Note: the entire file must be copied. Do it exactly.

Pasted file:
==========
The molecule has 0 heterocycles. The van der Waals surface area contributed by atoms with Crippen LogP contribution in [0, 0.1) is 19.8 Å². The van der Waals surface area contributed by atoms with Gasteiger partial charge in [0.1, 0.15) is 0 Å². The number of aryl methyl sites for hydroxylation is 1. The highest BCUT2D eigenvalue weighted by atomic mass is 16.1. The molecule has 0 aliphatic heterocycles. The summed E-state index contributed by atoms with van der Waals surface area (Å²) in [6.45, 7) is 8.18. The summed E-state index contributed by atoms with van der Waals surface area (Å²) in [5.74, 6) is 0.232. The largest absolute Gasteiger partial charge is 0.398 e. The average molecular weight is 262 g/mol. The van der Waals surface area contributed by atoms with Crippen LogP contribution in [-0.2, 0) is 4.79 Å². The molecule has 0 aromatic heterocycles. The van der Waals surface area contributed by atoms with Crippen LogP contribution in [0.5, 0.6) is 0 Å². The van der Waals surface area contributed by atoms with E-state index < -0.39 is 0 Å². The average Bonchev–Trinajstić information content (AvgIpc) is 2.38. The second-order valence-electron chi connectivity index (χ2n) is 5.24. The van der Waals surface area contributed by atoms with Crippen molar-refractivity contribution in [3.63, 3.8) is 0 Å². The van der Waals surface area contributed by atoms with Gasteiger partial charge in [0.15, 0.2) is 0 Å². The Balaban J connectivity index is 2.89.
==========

The molecule has 0 heterocycles. The van der Waals surface area contributed by atoms with Crippen LogP contribution in [0, 0.1) is 19.8 Å². The van der Waals surface area contributed by atoms with Gasteiger partial charge in [0.1, 0.15) is 0 Å². The number of aryl methyl sites for hydroxylation is 1. The highest BCUT2D eigenvalue weighted by atomic mass is 16.1. The molecule has 0 aliphatic heterocycles. The summed E-state index contributed by atoms with van der Waals surface area (Å²) in [6.45, 7) is 8.18. The summed E-state index contributed by atoms with van der Waals surface area (Å²) in [5.74, 6) is 0.232. The largest absolute Gasteiger partial charge is 0.398 e. The average molecular weight is 262 g/mol. The van der Waals surface area contributed by atoms with Crippen LogP contribution in [-0.2, 0) is 4.79 Å². The molecule has 0 aromatic heterocycles. The van der Waals surface area contributed by atoms with Crippen LogP contribution in [0.5, 0.6) is 0 Å². The van der Waals surface area contributed by atoms with E-state index < -0.39 is 0 Å². The average Bonchev–Trinajstić information content (AvgIpc) is 2.38. The second-order valence-electron chi connectivity index (χ2n) is 5.24. The van der Waals surface area contributed by atoms with Crippen molar-refractivity contribution in [3.63, 3.8) is 0 Å². The van der Waals surface area contributed by atoms with Gasteiger partial charge in [0.15, 0.2) is 0 Å². The Balaban J connectivity index is 2.89.